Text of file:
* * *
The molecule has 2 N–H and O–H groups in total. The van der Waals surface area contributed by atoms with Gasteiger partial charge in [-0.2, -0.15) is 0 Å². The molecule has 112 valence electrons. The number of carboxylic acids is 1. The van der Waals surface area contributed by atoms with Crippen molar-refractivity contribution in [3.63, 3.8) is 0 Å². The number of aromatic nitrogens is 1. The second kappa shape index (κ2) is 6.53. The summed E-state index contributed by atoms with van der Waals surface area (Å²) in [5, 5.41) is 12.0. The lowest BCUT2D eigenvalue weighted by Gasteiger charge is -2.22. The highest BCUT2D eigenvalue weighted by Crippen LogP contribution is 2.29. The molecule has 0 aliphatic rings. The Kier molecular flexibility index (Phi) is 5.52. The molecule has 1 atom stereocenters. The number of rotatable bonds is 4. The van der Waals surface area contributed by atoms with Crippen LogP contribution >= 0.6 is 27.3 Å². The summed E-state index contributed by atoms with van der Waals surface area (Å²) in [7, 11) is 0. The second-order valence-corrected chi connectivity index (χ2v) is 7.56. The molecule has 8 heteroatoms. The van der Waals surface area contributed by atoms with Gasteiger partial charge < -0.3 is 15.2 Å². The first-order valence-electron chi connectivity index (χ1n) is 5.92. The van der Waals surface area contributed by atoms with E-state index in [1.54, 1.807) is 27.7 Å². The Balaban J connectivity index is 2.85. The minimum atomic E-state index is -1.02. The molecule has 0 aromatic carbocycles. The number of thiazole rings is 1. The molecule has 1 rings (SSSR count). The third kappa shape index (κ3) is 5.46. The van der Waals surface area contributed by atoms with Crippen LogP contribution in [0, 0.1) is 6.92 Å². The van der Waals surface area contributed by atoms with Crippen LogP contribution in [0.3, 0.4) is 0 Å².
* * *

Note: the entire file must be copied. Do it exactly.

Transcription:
The molecule has 2 N–H and O–H groups in total. The van der Waals surface area contributed by atoms with Gasteiger partial charge in [-0.2, -0.15) is 0 Å². The molecule has 112 valence electrons. The number of carboxylic acids is 1. The van der Waals surface area contributed by atoms with Crippen molar-refractivity contribution in [3.63, 3.8) is 0 Å². The number of aromatic nitrogens is 1. The second kappa shape index (κ2) is 6.53. The summed E-state index contributed by atoms with van der Waals surface area (Å²) in [5, 5.41) is 12.0. The lowest BCUT2D eigenvalue weighted by Gasteiger charge is -2.22. The highest BCUT2D eigenvalue weighted by Crippen LogP contribution is 2.29. The molecule has 0 aliphatic rings. The Kier molecular flexibility index (Phi) is 5.52. The molecule has 1 atom stereocenters. The number of rotatable bonds is 4. The van der Waals surface area contributed by atoms with Crippen LogP contribution >= 0.6 is 27.3 Å². The summed E-state index contributed by atoms with van der Waals surface area (Å²) in [7, 11) is 0. The second-order valence-corrected chi connectivity index (χ2v) is 7.56. The molecule has 8 heteroatoms. The van der Waals surface area contributed by atoms with Gasteiger partial charge < -0.3 is 15.2 Å². The first-order valence-electron chi connectivity index (χ1n) is 5.92. The van der Waals surface area contributed by atoms with E-state index in [1.54, 1.807) is 27.7 Å². The Balaban J connectivity index is 2.85. The minimum atomic E-state index is -1.02. The molecule has 0 aromatic carbocycles. The number of thiazole rings is 1. The molecule has 1 rings (SSSR count). The third kappa shape index (κ3) is 5.46. The van der Waals surface area contributed by atoms with Crippen LogP contribution in [0, 0.1) is 6.92 Å². The van der Waals surface area contributed by atoms with Crippen LogP contribution in [0.3, 0.4) is 0 Å².